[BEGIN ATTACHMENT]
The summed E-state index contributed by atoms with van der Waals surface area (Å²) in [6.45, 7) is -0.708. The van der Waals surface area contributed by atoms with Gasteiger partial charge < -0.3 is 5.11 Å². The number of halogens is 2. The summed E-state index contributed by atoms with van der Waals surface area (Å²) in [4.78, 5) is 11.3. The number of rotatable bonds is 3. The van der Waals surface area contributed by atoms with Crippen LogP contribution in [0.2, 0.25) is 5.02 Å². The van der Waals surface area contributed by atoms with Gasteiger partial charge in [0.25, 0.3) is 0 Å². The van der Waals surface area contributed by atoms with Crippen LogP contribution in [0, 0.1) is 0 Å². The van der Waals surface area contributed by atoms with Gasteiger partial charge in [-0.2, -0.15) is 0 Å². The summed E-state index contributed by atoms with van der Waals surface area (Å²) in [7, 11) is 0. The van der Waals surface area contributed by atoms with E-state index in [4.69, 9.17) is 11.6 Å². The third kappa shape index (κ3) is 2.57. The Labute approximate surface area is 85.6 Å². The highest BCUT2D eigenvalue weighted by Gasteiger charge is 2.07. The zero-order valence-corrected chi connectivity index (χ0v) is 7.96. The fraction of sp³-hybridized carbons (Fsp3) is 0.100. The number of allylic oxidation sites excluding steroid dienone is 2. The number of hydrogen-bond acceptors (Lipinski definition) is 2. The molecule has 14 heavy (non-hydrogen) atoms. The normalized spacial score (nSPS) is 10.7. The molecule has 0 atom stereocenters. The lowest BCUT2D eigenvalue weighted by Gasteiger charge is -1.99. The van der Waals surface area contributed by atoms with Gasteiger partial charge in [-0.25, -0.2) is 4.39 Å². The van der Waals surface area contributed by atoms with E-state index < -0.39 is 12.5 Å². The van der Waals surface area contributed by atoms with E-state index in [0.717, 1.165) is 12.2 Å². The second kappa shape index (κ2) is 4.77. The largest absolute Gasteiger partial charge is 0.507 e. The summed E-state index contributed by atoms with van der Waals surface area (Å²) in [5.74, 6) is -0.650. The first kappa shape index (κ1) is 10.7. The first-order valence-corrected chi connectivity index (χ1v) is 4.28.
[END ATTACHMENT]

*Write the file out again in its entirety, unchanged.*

The summed E-state index contributed by atoms with van der Waals surface area (Å²) in [6.45, 7) is -0.708. The van der Waals surface area contributed by atoms with Gasteiger partial charge < -0.3 is 5.11 Å². The number of halogens is 2. The summed E-state index contributed by atoms with van der Waals surface area (Å²) in [4.78, 5) is 11.3. The number of rotatable bonds is 3. The van der Waals surface area contributed by atoms with Crippen LogP contribution in [0.2, 0.25) is 5.02 Å². The van der Waals surface area contributed by atoms with Gasteiger partial charge in [0.25, 0.3) is 0 Å². The van der Waals surface area contributed by atoms with Crippen LogP contribution in [0, 0.1) is 0 Å². The van der Waals surface area contributed by atoms with Gasteiger partial charge in [-0.2, -0.15) is 0 Å². The summed E-state index contributed by atoms with van der Waals surface area (Å²) in [7, 11) is 0. The van der Waals surface area contributed by atoms with E-state index in [4.69, 9.17) is 11.6 Å². The third kappa shape index (κ3) is 2.57. The Labute approximate surface area is 85.6 Å². The highest BCUT2D eigenvalue weighted by Gasteiger charge is 2.07. The zero-order valence-corrected chi connectivity index (χ0v) is 7.96. The fraction of sp³-hybridized carbons (Fsp3) is 0.100. The number of allylic oxidation sites excluding steroid dienone is 2. The number of hydrogen-bond acceptors (Lipinski definition) is 2. The molecule has 14 heavy (non-hydrogen) atoms. The normalized spacial score (nSPS) is 10.7. The molecule has 0 atom stereocenters. The lowest BCUT2D eigenvalue weighted by Gasteiger charge is -1.99. The van der Waals surface area contributed by atoms with Gasteiger partial charge in [-0.25, -0.2) is 4.39 Å². The van der Waals surface area contributed by atoms with E-state index < -0.39 is 12.5 Å². The van der Waals surface area contributed by atoms with E-state index in [0.717, 1.165) is 12.2 Å². The second kappa shape index (κ2) is 4.77. The largest absolute Gasteiger partial charge is 0.507 e. The summed E-state index contributed by atoms with van der Waals surface area (Å²) in [5.74, 6) is -0.650. The first kappa shape index (κ1) is 10.7. The first-order valence-corrected chi connectivity index (χ1v) is 4.28.